(b) Ground bone (slide #14, odd boxes)
The basic process in bone formation consists of the deposition of a calcifiable organic matrix by osteoblasts, and its subsequent mineralization. In early development, osteoblasts differentiate from mesenchyme cells and from fibroblast-like cells with mesenchymal potentialities. In later development, they differentiate from fibroblast-like osteogenic cells only. Osteoblasts remain relatively stationary while laying down the matrix and become completely embedded in matrix, at which time, they become known as osteocytes.
Bone formation is classified into 2 main types, according to the milieu in which it occurs:
(1) Intramembranous: The bone is formed in and replaces a pre-existing membrane of embryonic connective tissue. A periosteum develops on the surfaces of the newly formed bone, and osteoblasts, which differentiate in it, continue the process of osteogenesis. Bones of the skull and jaw are examples.
(2) Endochondral bone formation: A cartilage model is formed initially; the cartilage is a temporary structure and is eventually destroyed except for the articular surface. Short and long bones are formed this way.
The long bones are formed by a combination of endochondral and intramembranous bone formation. The initial bone collar at the primary center is made by intramembranous ossification. halfway between the ends of the cartilage model, the osteogenic capacity of cells of the perichondrium is activated leading to development of the bone collar. Subsequently, blood vessels penetrate into the cartilage model leading to endochondral ossification. Growth in width of the diaphysis of large bones occurs in a manner similar to that of the "membrane" bones (e.g. calvaria). Most of the true endochondral bone serves merely as a temporary framework which is ultimately resorbed. Mature bone of intramembranous or endochondral origin has essentially the same histological structure, i.e., the lamellar structure just studied.
A non-lamellar form of bone (woven bone) is normally found in rapidly growing areas of embryonic or developing bone, and in healing fractures. Most woven bone is replaced by lamellar bone during remodeling, but woven bone persists at certain sites in the adult (e.g. in tooth sockets, bony sutures, and tendonous and ligamentous insertions). The process of bone remodeling occurs continually in the embryo, fetus and the adult in order to maintain the proper shape of the bone during growth, and for adaptation to normal variations in physiological conditions and to changes in stress throughout life. Remodeling involves the removal of osseous tissue (resorption) in some locations and adding tissue (accretion) in others. In bone resorption, normally both the organic matrix and the mineral crystals are removed simultaneously.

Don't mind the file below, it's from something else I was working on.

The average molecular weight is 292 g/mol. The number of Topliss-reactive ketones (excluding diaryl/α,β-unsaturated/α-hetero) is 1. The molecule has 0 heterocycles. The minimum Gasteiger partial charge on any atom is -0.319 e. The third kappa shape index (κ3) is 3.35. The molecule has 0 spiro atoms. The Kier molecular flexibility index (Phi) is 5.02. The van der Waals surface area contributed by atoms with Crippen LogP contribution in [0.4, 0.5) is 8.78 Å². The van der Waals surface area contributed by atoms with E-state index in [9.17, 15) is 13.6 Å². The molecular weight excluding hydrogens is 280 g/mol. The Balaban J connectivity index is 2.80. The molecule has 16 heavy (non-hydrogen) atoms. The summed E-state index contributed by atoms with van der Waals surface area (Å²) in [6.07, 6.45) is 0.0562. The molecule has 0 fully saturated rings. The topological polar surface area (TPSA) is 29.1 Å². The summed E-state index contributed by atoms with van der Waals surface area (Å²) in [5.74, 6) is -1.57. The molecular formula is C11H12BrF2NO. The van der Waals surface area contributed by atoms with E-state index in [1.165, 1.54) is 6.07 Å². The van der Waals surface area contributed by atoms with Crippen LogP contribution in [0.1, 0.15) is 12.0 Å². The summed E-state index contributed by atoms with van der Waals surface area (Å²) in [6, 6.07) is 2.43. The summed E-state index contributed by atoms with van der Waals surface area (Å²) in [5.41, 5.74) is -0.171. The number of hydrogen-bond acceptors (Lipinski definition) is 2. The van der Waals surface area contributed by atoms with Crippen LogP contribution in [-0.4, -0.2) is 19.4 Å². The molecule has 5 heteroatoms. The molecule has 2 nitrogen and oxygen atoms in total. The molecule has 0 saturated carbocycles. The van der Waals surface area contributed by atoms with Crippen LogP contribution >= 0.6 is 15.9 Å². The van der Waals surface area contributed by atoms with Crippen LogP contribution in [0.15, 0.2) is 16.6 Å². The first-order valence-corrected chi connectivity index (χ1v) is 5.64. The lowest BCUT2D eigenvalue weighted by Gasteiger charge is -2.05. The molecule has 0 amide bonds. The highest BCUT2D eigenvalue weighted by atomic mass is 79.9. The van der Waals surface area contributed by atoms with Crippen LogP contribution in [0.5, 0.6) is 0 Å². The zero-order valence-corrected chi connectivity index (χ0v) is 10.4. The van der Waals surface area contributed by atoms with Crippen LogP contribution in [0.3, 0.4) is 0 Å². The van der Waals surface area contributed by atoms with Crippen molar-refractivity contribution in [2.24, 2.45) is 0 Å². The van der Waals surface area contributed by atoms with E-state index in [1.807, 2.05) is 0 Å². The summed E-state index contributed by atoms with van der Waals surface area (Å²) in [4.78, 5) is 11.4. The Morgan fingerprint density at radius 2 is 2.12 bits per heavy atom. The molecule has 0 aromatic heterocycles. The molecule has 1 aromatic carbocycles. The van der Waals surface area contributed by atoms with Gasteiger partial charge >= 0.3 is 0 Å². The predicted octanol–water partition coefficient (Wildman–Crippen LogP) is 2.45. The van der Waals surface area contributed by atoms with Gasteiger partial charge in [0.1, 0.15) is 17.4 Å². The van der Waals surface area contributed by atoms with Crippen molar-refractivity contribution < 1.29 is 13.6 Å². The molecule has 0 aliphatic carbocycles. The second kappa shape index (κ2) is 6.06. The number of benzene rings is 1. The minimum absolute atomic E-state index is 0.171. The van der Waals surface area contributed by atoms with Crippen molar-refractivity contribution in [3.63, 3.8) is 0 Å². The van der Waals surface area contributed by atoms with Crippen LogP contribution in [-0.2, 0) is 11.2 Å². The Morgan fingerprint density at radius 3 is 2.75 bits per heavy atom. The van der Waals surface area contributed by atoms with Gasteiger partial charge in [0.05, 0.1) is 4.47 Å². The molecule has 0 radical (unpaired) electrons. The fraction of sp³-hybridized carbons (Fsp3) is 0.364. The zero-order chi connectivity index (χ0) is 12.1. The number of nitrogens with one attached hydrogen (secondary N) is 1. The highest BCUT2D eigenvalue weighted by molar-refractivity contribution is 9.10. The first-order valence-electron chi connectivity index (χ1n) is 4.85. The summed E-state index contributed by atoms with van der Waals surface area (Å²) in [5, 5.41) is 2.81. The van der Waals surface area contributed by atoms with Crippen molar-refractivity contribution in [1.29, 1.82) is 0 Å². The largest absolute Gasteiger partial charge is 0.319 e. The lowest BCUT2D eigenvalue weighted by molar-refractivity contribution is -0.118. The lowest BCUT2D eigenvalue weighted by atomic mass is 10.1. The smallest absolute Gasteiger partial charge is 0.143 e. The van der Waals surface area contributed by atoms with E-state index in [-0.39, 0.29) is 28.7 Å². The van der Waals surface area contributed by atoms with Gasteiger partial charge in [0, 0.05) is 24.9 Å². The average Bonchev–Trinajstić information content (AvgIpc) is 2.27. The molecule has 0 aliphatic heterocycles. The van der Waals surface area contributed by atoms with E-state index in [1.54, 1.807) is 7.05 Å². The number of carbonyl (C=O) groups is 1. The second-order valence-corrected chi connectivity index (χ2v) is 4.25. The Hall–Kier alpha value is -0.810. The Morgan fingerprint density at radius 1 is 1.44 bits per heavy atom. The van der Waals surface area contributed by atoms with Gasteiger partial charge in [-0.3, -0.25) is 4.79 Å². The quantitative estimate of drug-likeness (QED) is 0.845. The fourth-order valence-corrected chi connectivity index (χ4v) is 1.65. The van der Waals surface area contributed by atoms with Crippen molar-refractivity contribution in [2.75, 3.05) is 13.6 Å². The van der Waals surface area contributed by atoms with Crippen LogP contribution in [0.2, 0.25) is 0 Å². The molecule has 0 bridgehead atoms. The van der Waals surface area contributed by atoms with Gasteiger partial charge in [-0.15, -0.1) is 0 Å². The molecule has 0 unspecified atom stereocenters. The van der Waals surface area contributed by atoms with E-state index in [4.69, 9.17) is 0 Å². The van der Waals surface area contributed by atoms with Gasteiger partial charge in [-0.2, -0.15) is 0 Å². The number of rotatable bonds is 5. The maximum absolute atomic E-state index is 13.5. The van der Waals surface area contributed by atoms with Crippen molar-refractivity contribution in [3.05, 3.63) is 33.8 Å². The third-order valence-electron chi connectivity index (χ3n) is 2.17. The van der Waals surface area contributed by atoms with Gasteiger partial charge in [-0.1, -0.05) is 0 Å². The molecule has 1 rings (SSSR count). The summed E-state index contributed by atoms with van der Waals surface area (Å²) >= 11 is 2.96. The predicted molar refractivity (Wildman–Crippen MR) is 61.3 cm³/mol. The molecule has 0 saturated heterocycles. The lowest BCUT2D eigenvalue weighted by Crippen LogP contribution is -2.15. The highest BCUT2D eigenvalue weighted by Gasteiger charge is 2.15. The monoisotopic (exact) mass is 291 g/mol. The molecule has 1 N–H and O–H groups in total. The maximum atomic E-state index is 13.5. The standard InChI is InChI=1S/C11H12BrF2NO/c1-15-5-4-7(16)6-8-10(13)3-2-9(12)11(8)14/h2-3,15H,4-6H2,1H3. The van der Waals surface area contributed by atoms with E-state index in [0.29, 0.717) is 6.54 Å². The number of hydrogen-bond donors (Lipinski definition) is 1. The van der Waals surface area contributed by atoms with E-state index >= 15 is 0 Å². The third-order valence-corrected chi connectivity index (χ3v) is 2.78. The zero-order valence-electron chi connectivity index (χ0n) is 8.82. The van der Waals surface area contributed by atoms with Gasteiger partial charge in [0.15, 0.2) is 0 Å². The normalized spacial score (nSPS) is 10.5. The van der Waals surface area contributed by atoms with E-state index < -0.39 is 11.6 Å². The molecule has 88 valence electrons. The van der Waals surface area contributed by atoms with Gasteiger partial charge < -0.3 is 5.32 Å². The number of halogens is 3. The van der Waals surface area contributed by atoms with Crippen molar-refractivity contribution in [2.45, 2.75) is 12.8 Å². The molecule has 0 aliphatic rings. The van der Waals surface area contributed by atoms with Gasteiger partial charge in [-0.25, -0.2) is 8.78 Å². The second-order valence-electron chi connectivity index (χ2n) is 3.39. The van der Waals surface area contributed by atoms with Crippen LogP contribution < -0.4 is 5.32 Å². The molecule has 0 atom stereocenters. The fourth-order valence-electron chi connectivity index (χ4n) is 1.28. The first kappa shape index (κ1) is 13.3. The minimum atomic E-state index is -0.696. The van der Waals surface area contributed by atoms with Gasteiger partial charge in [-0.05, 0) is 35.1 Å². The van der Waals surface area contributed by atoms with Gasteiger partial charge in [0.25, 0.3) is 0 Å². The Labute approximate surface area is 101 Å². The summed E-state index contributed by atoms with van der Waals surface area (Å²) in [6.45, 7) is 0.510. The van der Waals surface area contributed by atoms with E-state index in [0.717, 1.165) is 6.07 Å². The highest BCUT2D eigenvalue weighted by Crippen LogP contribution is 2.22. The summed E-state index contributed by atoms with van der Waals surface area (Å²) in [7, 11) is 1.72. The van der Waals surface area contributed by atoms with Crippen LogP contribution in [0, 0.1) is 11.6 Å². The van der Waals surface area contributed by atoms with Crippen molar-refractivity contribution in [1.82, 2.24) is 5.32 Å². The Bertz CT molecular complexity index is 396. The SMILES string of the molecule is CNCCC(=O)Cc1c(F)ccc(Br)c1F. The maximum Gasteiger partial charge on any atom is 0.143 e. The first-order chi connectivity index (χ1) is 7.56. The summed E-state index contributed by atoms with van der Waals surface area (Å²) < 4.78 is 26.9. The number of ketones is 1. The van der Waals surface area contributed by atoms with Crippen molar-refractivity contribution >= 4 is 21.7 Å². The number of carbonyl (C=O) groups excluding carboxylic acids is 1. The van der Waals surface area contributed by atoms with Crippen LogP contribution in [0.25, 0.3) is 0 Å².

Intramembranous Bone Formation
Endochondral Bone Formation
A later stage of endochondral bone formation is shown in a section of femur, slide #15. Starting with the reversed ocular, locate: (1) articular cartilage of the epiphysis, a smooth surfaced region (2) a secondary center of ossification and marrow cavity in the epiphysis between the articular surface and a belt of basophilic cartilage, (3) the epiphyseal growth cartilage, located between the primary and secondary marrow cavities, and (4) the primary marrow cavity in the diaphysis containing eosinophilic bony trabeculae.
Examine the developing joints in slide #19. Observe that the joint capsule extends from one bone to the other, but does not cover the articular cartilage at the apposing bone surfaces. At the inner surface of the joint capsule, a synovial membrane extends into the joint cavity where the contour of the articular cartilage is rounded. Examine the articular cartilage on slide #15 and notice the transition from cartilage to bone of the secondary center of ossification. Observe the smooth surface of the articular cartilage which can be seen on one surface of the bone. Study its structure and note that its surface is smooth and lacks a perichondrium.